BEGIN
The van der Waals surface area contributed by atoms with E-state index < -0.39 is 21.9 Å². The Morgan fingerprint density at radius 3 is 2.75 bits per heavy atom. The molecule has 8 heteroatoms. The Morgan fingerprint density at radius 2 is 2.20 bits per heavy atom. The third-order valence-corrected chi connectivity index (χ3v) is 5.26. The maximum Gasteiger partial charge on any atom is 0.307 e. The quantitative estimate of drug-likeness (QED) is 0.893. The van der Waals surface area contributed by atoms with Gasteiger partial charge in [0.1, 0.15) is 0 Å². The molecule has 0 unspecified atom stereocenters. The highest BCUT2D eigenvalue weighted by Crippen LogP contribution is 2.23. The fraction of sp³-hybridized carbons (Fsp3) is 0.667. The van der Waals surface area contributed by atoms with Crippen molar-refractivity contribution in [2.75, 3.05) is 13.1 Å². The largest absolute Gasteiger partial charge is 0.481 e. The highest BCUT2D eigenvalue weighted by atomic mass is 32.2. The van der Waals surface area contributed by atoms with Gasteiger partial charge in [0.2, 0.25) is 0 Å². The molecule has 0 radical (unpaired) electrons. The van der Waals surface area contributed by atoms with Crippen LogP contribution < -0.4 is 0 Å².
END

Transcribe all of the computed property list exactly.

The van der Waals surface area contributed by atoms with E-state index < -0.39 is 21.9 Å². The Morgan fingerprint density at radius 3 is 2.75 bits per heavy atom. The molecule has 8 heteroatoms. The Morgan fingerprint density at radius 2 is 2.20 bits per heavy atom. The third-order valence-corrected chi connectivity index (χ3v) is 5.26. The maximum Gasteiger partial charge on any atom is 0.307 e. The quantitative estimate of drug-likeness (QED) is 0.893. The van der Waals surface area contributed by atoms with Gasteiger partial charge in [0.1, 0.15) is 0 Å². The molecule has 0 unspecified atom stereocenters. The highest BCUT2D eigenvalue weighted by Crippen LogP contribution is 2.23. The fraction of sp³-hybridized carbons (Fsp3) is 0.667. The van der Waals surface area contributed by atoms with Crippen molar-refractivity contribution in [2.75, 3.05) is 13.1 Å². The largest absolute Gasteiger partial charge is 0.481 e. The highest BCUT2D eigenvalue weighted by atomic mass is 32.2. The van der Waals surface area contributed by atoms with Gasteiger partial charge in [0.2, 0.25) is 0 Å². The molecule has 0 radical (unpaired) electrons. The van der Waals surface area contributed by atoms with Crippen LogP contribution < -0.4 is 0 Å².